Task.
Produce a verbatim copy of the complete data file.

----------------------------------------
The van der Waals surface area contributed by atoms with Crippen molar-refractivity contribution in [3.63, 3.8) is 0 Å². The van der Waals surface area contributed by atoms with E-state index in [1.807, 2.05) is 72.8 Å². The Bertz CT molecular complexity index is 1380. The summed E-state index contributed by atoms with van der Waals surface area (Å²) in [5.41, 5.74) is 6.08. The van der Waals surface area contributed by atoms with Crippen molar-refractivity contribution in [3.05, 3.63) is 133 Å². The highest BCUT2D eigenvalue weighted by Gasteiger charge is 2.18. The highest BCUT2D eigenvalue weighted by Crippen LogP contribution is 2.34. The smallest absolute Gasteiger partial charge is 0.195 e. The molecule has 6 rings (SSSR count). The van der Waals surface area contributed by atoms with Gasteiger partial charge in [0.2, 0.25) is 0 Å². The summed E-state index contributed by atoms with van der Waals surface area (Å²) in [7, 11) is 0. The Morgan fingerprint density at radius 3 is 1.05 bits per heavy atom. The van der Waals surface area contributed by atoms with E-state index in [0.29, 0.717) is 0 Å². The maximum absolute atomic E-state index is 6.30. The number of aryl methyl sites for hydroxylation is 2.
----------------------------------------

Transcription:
The van der Waals surface area contributed by atoms with Crippen molar-refractivity contribution in [3.63, 3.8) is 0 Å². The van der Waals surface area contributed by atoms with E-state index in [1.807, 2.05) is 72.8 Å². The Bertz CT molecular complexity index is 1380. The summed E-state index contributed by atoms with van der Waals surface area (Å²) in [5.41, 5.74) is 6.08. The van der Waals surface area contributed by atoms with Crippen molar-refractivity contribution in [3.05, 3.63) is 133 Å². The highest BCUT2D eigenvalue weighted by Gasteiger charge is 2.18. The highest BCUT2D eigenvalue weighted by Crippen LogP contribution is 2.34. The smallest absolute Gasteiger partial charge is 0.195 e. The molecule has 6 rings (SSSR count). The van der Waals surface area contributed by atoms with Gasteiger partial charge in [0.2, 0.25) is 0 Å². The summed E-state index contributed by atoms with van der Waals surface area (Å²) in [7, 11) is 0. The Morgan fingerprint density at radius 3 is 1.05 bits per heavy atom. The van der Waals surface area contributed by atoms with E-state index in [0.29, 0.717) is 0 Å². The maximum absolute atomic E-state index is 6.30. The number of aryl methyl sites for hydroxylation is 2.